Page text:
juniperSun | May 31, 2018 |
This is a story of adventure and friendship between a young Native American (Little Hawk ) and a colonial New England settler (John Wakely). The book divides the stories of both characters and is narrated and told the eyes of Little Hawk. The story spans from 1630 to present day. Through the narrative, the reader learns about the intolerance of the people of 17th-century Massachusetts, Separatist Roger Williams in Providence Plantation and the growth of America. The text provides insight into the cost of following one’s convictions, standing up for truth and the risks involved in such choices. Depictions of the harshness of wilderness life and war-like conflict. The book includes a detailed timeline of Native American history and a disturbing author’s note.

Grades: 5-9

Classroom use: right/wrong, truth, tolerance, Discussion on conflicting viewpoints
  GEMaguire | Jul 24, 2016 |
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Boast not proud English, of thy birth & blood;
/Thy brother Indian is by birth as Good. /Of one blood God made Him, and Thee and All,/ As wise, as fair, as strong, as personal. - Roger Williams, 1643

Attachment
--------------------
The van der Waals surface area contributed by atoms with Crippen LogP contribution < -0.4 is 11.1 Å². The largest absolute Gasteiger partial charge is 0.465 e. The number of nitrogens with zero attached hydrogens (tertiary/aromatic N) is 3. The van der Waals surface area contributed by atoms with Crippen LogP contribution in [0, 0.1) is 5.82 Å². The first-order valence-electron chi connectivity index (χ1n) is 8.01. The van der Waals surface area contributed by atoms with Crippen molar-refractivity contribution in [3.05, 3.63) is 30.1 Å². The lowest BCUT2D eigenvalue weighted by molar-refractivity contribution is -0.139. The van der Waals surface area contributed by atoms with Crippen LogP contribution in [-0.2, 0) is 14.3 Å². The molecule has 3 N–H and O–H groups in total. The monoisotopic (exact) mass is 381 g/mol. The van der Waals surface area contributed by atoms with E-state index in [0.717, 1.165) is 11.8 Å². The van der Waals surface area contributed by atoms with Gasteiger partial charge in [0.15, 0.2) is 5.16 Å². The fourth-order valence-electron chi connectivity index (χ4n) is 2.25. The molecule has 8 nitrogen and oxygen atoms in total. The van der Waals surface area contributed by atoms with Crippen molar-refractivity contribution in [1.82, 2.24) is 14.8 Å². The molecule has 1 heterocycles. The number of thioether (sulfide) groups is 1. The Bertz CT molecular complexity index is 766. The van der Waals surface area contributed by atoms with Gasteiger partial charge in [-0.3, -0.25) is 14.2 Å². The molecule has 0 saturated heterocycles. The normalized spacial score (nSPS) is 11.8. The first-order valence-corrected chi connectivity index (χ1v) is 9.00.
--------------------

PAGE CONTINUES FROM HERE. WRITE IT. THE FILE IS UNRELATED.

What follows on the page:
This land is your land, this land is my land, / From California to the New York Island/ From the Redwood Forest, to the Gulf Stream waters / This land was made for you and me. - Woody Guthrie, 1944
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For Betty Levin
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He had left his canoe in the river, tied to a branch of a low-growing cherry tree.
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At the end of a winter-long journey into manhood, Little Hawk returns to find his village decimated by a white man's plague and soon, despite a fresh start, Little Hawk dies violently but his spirit remains trapped, seeing how his world changes.